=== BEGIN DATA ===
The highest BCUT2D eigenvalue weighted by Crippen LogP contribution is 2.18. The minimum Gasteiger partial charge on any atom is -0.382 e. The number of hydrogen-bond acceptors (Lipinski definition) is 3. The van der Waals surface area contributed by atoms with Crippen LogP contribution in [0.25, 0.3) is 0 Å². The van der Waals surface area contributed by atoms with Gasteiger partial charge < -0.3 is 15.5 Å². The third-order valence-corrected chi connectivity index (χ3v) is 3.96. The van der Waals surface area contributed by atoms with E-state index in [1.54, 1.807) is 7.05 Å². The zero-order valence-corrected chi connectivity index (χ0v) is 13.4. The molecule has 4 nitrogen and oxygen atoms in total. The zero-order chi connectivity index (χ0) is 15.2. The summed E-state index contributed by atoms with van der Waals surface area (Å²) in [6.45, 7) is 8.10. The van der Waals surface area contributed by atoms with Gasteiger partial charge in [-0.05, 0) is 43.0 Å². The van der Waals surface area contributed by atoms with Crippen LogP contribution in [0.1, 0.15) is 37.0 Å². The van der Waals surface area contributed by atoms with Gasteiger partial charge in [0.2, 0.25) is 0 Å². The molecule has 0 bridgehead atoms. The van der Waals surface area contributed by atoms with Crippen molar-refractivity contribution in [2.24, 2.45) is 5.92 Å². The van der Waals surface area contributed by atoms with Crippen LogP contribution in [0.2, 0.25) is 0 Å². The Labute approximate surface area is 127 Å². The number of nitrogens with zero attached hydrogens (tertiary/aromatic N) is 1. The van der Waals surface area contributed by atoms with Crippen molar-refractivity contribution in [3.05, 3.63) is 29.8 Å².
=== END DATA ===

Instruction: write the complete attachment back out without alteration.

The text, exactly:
The highest BCUT2D eigenvalue weighted by Crippen LogP contribution is 2.18. The minimum Gasteiger partial charge on any atom is -0.382 e. The number of hydrogen-bond acceptors (Lipinski definition) is 3. The van der Waals surface area contributed by atoms with Crippen LogP contribution in [0.25, 0.3) is 0 Å². The van der Waals surface area contributed by atoms with Gasteiger partial charge < -0.3 is 15.5 Å². The third-order valence-corrected chi connectivity index (χ3v) is 3.96. The van der Waals surface area contributed by atoms with E-state index in [1.54, 1.807) is 7.05 Å². The zero-order valence-corrected chi connectivity index (χ0v) is 13.4. The molecule has 4 nitrogen and oxygen atoms in total. The zero-order chi connectivity index (χ0) is 15.2. The summed E-state index contributed by atoms with van der Waals surface area (Å²) in [6.45, 7) is 8.10. The van der Waals surface area contributed by atoms with Gasteiger partial charge in [-0.05, 0) is 43.0 Å². The van der Waals surface area contributed by atoms with Crippen LogP contribution in [0.1, 0.15) is 37.0 Å². The van der Waals surface area contributed by atoms with Gasteiger partial charge in [0.2, 0.25) is 0 Å². The molecule has 0 bridgehead atoms. The van der Waals surface area contributed by atoms with Crippen molar-refractivity contribution in [2.24, 2.45) is 5.92 Å². The van der Waals surface area contributed by atoms with Crippen LogP contribution in [0.2, 0.25) is 0 Å². The Labute approximate surface area is 127 Å². The number of nitrogens with zero attached hydrogens (tertiary/aromatic N) is 1. The van der Waals surface area contributed by atoms with Crippen molar-refractivity contribution in [3.05, 3.63) is 29.8 Å².